The most notable difference is that Dodd's version gives an insurance industry expert some voting power, while the House version does not. The House bill also provides some voice to state banking. But since Dodd's version consolidates state banking regulation to the FDIC and OCC, it makes sense that he left other state banking officials out.

Voting

In both cases, the council votes on big decisions. But Dodd's version requires a two-thirds majority, while the House version appears to just require a simple majority. This would particularly affect two important decisions of the council: which non-bank firms would be subject to systemic risk regulation and which firms should be broken up.

I'm a little bit mixed on my opinion of whether this council should have an easier or more difficult time getting a majority vote. I think it might depend on what they're voting on. For the firms that need prudential regulation, a simple majority is probably sufficient. I think, in that case, it's best to err on the side of more closely watching additional bigger firms, instead of fewer.

In terms of break-up, however, I think a simple majority might be a little too easy. Rep. Paul E. Kanjorski (D-PA) originally offered the amendment that led to this authority being included in the House's bill. Dodd's November proposal contained more explicit break-up authority, but his revised version hones how this would work. I think, here, a two-thirds vote is prudent. It's an important and major decision to break up a firm. That shouldn't be taken lightly, so I worry a simple majority is too weak a standard.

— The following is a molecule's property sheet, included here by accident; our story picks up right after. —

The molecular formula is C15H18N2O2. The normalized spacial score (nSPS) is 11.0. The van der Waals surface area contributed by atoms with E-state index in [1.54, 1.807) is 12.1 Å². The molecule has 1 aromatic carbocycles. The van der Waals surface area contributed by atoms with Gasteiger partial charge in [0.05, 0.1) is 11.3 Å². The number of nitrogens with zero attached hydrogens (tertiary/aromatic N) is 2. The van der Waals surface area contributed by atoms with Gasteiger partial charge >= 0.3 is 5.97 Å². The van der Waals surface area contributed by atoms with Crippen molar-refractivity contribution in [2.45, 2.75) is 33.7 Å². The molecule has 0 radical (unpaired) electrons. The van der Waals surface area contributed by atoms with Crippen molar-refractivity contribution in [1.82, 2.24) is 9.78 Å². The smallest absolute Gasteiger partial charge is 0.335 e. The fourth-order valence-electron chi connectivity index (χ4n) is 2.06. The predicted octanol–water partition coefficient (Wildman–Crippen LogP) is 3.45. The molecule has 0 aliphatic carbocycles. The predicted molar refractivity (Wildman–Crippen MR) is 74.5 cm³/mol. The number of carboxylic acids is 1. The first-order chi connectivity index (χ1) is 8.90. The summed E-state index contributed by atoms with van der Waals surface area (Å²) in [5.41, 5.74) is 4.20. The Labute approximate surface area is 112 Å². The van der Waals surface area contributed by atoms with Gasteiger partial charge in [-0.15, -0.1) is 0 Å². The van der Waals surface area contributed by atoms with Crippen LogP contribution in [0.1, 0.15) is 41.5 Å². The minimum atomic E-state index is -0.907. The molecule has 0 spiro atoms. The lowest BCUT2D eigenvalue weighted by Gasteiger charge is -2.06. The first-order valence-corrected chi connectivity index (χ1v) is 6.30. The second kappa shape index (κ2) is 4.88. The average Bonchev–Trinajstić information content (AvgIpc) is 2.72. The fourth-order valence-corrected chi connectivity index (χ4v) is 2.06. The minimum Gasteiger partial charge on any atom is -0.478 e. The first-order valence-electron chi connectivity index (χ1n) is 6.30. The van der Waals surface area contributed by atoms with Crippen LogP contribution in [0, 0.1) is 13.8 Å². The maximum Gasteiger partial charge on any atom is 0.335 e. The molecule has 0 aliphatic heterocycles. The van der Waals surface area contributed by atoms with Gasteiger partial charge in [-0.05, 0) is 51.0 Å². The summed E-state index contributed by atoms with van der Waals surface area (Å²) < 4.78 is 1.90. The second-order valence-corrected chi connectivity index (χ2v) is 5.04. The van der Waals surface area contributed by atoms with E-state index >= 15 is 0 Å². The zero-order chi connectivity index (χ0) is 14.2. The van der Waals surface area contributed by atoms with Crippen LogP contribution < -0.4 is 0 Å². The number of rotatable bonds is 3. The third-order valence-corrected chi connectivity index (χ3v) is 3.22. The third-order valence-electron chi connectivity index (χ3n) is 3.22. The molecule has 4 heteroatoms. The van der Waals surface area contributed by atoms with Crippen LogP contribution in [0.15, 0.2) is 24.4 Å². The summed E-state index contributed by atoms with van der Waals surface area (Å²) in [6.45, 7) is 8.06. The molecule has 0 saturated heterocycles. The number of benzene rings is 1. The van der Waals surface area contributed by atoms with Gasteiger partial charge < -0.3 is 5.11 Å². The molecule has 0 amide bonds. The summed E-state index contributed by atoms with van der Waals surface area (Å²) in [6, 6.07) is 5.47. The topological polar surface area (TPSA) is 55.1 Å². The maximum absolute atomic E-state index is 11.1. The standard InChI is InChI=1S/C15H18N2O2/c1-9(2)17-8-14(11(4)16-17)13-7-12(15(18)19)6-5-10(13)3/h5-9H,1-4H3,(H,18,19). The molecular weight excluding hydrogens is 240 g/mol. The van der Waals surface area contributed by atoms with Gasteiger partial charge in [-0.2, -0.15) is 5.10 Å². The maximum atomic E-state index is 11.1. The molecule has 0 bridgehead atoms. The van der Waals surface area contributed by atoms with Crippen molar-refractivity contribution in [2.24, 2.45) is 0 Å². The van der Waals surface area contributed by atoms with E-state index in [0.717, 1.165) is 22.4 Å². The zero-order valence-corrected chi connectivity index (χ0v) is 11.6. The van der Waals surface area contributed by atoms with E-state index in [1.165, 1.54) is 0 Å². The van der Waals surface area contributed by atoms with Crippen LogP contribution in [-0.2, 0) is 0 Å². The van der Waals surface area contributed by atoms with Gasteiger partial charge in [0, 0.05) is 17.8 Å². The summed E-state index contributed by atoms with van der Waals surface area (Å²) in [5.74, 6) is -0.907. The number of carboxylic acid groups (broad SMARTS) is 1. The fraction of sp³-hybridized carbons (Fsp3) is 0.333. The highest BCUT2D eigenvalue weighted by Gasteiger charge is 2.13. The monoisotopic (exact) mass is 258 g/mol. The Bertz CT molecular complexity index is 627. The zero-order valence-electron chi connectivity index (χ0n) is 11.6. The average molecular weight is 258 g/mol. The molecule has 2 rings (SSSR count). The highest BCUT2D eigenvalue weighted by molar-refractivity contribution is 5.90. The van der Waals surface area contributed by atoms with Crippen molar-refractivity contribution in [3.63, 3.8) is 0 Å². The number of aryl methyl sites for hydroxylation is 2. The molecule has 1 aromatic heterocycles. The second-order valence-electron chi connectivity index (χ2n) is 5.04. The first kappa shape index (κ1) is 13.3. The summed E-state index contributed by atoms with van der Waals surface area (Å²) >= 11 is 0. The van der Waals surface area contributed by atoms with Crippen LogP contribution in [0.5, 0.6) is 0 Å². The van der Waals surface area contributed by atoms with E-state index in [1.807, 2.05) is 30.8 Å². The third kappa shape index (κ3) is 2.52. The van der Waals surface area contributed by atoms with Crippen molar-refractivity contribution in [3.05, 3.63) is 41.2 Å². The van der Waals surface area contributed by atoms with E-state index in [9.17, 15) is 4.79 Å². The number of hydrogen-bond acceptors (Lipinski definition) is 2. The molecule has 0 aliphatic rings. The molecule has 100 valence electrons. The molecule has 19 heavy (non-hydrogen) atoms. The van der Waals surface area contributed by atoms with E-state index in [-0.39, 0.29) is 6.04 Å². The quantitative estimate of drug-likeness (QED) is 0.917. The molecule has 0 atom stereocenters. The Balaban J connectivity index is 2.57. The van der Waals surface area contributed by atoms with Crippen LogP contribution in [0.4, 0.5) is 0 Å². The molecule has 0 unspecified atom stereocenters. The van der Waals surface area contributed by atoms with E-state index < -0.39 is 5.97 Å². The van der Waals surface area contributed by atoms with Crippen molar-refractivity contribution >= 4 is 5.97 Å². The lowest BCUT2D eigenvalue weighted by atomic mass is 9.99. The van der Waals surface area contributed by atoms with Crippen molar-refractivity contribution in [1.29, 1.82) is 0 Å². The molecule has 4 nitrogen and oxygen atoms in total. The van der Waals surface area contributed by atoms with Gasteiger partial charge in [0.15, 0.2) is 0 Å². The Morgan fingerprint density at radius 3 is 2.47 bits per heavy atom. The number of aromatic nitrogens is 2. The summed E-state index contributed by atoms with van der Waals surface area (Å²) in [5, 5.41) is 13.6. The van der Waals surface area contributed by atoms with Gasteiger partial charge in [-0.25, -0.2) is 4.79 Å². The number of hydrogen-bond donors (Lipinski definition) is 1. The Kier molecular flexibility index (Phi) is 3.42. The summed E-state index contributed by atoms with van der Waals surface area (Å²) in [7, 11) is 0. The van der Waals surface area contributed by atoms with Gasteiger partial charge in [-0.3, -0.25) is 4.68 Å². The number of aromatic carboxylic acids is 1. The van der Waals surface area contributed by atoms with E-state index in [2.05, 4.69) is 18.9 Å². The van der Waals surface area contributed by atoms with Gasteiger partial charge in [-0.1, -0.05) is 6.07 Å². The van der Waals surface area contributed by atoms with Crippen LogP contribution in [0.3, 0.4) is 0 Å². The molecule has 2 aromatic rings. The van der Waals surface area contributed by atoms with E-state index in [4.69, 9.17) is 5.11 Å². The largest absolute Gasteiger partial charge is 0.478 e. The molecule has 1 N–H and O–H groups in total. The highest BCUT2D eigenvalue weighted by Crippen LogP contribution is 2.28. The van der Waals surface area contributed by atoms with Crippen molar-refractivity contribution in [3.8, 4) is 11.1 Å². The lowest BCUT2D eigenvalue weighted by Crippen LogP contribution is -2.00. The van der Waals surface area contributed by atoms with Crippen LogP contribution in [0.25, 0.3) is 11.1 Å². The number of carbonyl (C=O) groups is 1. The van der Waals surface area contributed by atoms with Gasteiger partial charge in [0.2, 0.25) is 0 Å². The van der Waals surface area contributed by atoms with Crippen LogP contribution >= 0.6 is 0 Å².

Office of Financial Research

One major difference between the two reform proposals is that Dodd seeks to create an Office of Financial Research which would be responsible for collecting data on behalf of the council. It would be located within the Treasury. The House bill provides that duty to the Federal Reserve.